The video clip below represents the initial demonstration of the AM4U solution. AM4U’s mentor Dr Peter Kilduff, chair of Cal Poly’s Apparel Merchandising and Management department (AMM) explains one of the major problems plaguing American manufacturing. He introduces how AM4U technology has the capacity to change the apparel industry from supply and demand to demand and supply.
Critical Mass Manufacturing: Cost Effective Demand to Supply Green Technology
When I spoke to Bill Grier about this green cost-effective demand and supply technology he spoke passionately of his dream to bring the industrial base in textiles back to the U.S. by doing demand manufacturing.” Bill went on to say that “The Internet is not about price it’s about choice. Our purpose is to make the technology or products available to people who need them on a wider scale. The AM4U concept represents a huge shift for the apparel industry. It’s switching supply and demand to demand and supply.”
CMM has developed the Active Tunnel Coloration (ATC) process (patent pending) that replaces huge water-based dye houses. No water or hazardous chemicals are used.This represents a green technology with no use of chemicals.
- that the colors produced by his method are so permanent that you could pour bleach on it and the colors will never change. Cleaning agents or bleach cannot affect the coloration of the fabric, resulting in the most durable colored fabrics available. Since water is eliminated in the AM4U color application process, production is simplified.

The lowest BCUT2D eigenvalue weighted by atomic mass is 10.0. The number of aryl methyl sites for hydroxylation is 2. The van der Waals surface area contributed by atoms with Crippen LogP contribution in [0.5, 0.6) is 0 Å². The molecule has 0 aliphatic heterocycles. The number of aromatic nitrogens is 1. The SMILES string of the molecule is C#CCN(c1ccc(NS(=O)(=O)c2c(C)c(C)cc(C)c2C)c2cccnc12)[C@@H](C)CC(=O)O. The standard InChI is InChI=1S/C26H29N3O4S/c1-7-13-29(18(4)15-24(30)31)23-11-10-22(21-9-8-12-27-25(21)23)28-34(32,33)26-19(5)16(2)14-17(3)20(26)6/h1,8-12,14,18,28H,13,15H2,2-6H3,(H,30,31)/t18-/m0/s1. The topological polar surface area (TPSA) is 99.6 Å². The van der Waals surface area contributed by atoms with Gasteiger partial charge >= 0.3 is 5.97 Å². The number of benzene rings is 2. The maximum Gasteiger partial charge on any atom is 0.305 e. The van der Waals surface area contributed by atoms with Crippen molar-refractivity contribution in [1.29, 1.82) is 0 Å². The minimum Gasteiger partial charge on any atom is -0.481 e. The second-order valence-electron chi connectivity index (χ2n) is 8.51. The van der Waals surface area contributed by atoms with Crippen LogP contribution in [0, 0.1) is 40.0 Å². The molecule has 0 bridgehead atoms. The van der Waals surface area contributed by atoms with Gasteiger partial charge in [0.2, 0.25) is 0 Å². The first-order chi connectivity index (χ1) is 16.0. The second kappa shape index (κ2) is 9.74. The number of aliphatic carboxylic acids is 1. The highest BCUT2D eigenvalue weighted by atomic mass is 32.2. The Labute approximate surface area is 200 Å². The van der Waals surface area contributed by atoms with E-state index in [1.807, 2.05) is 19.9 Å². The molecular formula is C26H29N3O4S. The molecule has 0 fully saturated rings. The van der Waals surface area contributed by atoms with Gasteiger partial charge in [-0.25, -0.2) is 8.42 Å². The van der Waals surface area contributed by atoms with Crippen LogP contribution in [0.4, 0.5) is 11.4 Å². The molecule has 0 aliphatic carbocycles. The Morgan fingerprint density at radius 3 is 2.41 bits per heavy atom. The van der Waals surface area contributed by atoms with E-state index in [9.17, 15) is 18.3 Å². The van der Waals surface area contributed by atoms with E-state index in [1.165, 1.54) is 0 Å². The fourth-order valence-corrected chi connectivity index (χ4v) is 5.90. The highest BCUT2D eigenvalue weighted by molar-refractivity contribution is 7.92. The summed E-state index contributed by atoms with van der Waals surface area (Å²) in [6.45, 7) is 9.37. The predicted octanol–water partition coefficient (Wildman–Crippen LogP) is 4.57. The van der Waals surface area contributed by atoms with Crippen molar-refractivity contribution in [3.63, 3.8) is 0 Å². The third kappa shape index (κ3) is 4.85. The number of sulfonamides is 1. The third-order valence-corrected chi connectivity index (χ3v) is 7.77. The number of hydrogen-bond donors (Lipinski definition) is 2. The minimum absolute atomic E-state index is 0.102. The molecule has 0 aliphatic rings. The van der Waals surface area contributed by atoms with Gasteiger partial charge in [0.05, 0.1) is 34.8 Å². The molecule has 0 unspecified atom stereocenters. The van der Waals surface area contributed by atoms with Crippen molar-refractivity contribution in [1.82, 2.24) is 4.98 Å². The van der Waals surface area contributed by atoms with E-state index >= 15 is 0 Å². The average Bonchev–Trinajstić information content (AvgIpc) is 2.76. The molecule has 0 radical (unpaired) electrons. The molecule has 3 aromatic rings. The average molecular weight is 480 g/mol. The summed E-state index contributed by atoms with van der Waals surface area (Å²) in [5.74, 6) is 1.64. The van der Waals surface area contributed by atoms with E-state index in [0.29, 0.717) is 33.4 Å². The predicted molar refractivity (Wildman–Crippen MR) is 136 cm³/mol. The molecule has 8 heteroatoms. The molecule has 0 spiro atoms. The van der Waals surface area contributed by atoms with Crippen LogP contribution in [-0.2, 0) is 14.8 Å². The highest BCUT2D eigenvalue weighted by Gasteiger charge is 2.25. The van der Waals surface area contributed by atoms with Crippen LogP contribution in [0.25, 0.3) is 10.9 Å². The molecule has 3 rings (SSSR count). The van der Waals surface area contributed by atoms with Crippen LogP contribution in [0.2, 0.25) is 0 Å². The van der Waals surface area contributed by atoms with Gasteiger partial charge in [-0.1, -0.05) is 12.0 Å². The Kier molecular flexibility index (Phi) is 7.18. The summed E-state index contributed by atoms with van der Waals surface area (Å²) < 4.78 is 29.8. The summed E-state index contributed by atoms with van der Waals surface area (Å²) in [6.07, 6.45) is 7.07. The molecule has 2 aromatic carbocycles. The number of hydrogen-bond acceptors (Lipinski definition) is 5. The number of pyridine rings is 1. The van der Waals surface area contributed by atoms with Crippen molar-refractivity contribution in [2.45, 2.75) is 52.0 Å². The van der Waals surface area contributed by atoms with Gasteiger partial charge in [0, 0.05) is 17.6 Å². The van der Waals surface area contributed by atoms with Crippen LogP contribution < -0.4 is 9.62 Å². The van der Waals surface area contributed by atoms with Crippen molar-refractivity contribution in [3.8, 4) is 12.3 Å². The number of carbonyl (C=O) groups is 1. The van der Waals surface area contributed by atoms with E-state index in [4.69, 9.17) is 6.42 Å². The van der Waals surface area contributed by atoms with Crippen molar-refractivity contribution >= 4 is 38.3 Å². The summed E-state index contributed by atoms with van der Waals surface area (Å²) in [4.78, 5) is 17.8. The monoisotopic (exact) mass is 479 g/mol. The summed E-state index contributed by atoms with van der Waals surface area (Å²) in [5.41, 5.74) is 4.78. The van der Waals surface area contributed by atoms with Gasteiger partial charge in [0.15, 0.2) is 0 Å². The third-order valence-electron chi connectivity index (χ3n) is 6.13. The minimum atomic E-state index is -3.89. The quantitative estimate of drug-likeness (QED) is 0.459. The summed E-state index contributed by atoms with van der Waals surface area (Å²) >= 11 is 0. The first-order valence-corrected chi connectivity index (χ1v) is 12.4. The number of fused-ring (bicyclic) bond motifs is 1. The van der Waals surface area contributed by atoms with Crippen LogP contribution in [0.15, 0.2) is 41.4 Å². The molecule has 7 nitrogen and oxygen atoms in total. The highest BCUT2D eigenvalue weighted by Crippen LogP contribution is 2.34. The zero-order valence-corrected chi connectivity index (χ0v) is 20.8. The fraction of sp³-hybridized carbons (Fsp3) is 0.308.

This technology allows color changes on the fly, any colors and different colors for each garment, that includes all over prints and graphics. This process will eliminate finished goods inventory and the related carrying costs will increase retained gross profits by up to 100%.
CMM’s technology is devised around a single principle: The fiber itself contains enough energy to conduct colorization from the energy stored in the fiber, rather than requiring external chemicals to create color.
What we found is that there was energy stored in the fiber when it was formed that we could trigger to move dye into the fiber.
Most fabric coloring requires mass production through multiple processes and factories, which often results in excess fabric from over-estimating production. This technology enables dying, printing and labeling only the amount of fabric needed, all on one machine in a single pass and on a much quicker schedule, instead of a designer having to place an order overseas to separate dye houses and printing manufacturers.